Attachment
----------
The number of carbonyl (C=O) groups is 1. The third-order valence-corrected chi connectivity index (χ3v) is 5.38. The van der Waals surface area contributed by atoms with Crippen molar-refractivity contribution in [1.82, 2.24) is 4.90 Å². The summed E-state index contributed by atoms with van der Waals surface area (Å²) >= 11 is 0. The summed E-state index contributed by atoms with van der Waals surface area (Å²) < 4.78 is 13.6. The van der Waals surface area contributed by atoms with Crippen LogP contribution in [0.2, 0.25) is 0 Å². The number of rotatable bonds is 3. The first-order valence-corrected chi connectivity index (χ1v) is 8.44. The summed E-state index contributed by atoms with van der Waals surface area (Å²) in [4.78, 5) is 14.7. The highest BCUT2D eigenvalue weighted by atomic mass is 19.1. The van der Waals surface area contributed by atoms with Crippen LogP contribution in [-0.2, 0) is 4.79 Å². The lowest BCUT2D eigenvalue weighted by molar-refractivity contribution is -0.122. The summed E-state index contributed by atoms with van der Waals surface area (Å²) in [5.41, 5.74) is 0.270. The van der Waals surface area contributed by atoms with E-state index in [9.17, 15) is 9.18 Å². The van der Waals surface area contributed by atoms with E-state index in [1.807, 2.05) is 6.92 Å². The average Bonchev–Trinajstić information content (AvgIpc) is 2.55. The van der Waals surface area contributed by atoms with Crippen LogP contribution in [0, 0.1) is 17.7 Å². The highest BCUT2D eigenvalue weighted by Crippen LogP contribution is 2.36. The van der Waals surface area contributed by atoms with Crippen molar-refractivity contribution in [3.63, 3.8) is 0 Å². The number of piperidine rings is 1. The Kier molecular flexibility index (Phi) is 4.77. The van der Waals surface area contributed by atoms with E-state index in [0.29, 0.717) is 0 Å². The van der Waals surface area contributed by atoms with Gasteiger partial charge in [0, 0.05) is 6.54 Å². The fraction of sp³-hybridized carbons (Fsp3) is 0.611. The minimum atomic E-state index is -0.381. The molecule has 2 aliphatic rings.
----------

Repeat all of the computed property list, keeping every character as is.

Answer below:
The number of carbonyl (C=O) groups is 1. The third-order valence-corrected chi connectivity index (χ3v) is 5.38. The van der Waals surface area contributed by atoms with Crippen molar-refractivity contribution in [1.82, 2.24) is 4.90 Å². The summed E-state index contributed by atoms with van der Waals surface area (Å²) >= 11 is 0. The summed E-state index contributed by atoms with van der Waals surface area (Å²) < 4.78 is 13.6. The van der Waals surface area contributed by atoms with Crippen LogP contribution in [0.2, 0.25) is 0 Å². The number of rotatable bonds is 3. The first-order valence-corrected chi connectivity index (χ1v) is 8.44. The summed E-state index contributed by atoms with van der Waals surface area (Å²) in [4.78, 5) is 14.7. The highest BCUT2D eigenvalue weighted by atomic mass is 19.1. The van der Waals surface area contributed by atoms with Crippen LogP contribution in [-0.2, 0) is 4.79 Å². The lowest BCUT2D eigenvalue weighted by molar-refractivity contribution is -0.122. The summed E-state index contributed by atoms with van der Waals surface area (Å²) in [5.41, 5.74) is 0.270. The van der Waals surface area contributed by atoms with E-state index in [9.17, 15) is 9.18 Å². The van der Waals surface area contributed by atoms with E-state index in [1.807, 2.05) is 6.92 Å². The average Bonchev–Trinajstić information content (AvgIpc) is 2.55. The van der Waals surface area contributed by atoms with Crippen LogP contribution in [0, 0.1) is 17.7 Å². The highest BCUT2D eigenvalue weighted by Crippen LogP contribution is 2.36. The van der Waals surface area contributed by atoms with Crippen molar-refractivity contribution in [3.63, 3.8) is 0 Å². The number of piperidine rings is 1. The Kier molecular flexibility index (Phi) is 4.77. The van der Waals surface area contributed by atoms with E-state index in [0.29, 0.717) is 0 Å². The van der Waals surface area contributed by atoms with Gasteiger partial charge in [0, 0.05) is 6.54 Å². The fraction of sp³-hybridized carbons (Fsp3) is 0.611. The minimum atomic E-state index is -0.381. The molecule has 2 aliphatic rings.